Passive-Possessive: A Review of “Veronica”

Just about every year, a new horror film is unrealistically touted as being “the scariest movie ever made.” While they typically never live up to such hype, many can still contain positive results — 2015’s entry in the battle for horror’s throne, The Witch, immediately comes to mind. This year’s model is Paco Plaza’s Spanish possession horror, Veronica, which flourishes with some nice camerawork and interesting visuals, as well as the added benefit of being (loosely) based on a supposedly “true” story. It’s rather unfortunate, however, that Veronica ultimately lacks a unique enough premise and compelling narrative, while absolutely struggling to produce any real scares. I’m left honestly confused by the high praise and viral sensation surrounding its recent addition to Netflix’s constantly expanding lineup.

Set in Madrid circa 1991, Veronica centers around a 15-year-old girl — can you guess what her name is? Following the sudden death of her father, Veronica (Sandra Escacena) is left to take on the role of caretaker for her three young siblings, Antoñito, Lucia, and Irene, as her single mother works her days away in order to support them. One day, as her classmates and teachers at the Catholic school she attends are viewing a solar eclipse from the school’s roof, Veronica and a couple friends take the opportunity to hastily perform a seance via Ouija board, away from the watchful eye of authority figures. Veronica hopes to contact her father, but the entity that answers her call is something much more sinister.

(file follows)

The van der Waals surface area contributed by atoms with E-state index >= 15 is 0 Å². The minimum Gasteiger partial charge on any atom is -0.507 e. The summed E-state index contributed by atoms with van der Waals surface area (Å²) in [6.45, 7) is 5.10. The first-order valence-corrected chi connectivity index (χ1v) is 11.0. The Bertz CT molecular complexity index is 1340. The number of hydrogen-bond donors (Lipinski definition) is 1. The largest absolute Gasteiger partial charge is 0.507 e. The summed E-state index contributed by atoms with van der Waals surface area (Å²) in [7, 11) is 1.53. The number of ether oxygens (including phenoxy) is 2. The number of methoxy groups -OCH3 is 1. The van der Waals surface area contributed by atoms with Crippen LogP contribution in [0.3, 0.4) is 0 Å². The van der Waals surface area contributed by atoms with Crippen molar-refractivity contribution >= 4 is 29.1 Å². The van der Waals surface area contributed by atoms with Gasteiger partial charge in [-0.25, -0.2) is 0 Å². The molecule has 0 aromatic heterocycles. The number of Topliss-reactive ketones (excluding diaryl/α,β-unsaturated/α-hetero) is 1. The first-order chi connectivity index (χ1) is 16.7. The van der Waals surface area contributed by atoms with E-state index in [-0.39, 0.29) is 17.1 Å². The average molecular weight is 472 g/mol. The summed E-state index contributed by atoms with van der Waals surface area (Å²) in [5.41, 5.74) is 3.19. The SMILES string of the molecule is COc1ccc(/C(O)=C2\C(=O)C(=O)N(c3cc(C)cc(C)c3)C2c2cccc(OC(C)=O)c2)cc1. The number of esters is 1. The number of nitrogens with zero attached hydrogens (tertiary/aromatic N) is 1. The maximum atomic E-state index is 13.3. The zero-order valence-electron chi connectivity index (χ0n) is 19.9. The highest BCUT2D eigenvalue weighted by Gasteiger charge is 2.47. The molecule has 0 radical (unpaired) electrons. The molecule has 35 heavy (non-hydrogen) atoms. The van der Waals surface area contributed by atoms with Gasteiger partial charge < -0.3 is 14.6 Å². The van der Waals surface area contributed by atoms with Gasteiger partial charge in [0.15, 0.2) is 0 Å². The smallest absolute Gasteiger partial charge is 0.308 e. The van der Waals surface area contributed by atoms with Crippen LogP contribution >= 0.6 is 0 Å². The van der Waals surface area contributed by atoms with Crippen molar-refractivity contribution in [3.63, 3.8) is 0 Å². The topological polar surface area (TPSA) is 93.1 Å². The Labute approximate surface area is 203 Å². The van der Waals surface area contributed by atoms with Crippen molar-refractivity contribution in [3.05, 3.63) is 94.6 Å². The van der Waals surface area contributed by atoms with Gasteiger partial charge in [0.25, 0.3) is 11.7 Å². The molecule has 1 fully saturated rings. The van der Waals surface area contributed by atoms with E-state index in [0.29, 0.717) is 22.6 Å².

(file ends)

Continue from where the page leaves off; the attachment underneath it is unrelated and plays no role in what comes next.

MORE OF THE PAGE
Exorcism films rank quite low on my scale of favorable horror subgenres, so I was especially bored by Veronica’s by-the-numbers set-up. But I remained hopeful for superior proceedings until the second act, when the film only became more expected as it dragged all the way to its predictable finale. Initially, Veronica experiences nightmares and visions as the possession becomes heightened, leaving her both mentally and physically scarred. The children aren’t safe either, as Veronica’s visions tend to result in her lashing out and potentially damaging the young ones as well. There’s some tension to be scavenged in the scenes between the deteriorating Veronica and her frightened family, but I was hard-pressed to find anything that was truly scary here. Veronica does so little that’s new and takes so few risks that it may actually be the safest horror film you could watch this year.

While I found it difficult to care about the characters and their story, there’s a number of other aspects I did appreciate, like cinematographer Pablo Rosso’s sufficient use of the film’s hyperlocal environment, wherein he highlights some nice-looking shots within the family’s apartment. Likewise, Chucky Namanera’s suitably chilling synth score, while slight in variety, is pleasantly reminiscent of Carpenter. Surprisingly, though, it’s the acting on display that is the film’s most impressive detail, especially since none of the lead performers were born prior to the new millennium.

But still, Veronica is an underwhelming and rather boring watch. For horror veterans, the most damning aspect will come courtesy of Plaza’s inability to circumvent numerous exhaustingly ordinary plot points that continue to mire all-too-many entries within its stagnant subgenre. Contrary to the resounding buzz about it on social media, Veronica isn’t “the scariest movie ever made” — far from it, in fact.

That is, unless you’re profoundly afraid of generic horror movies.

2 stars out of 5

Veronica is available now to stream on Netflix.

— Michael Lane, Blog Editor

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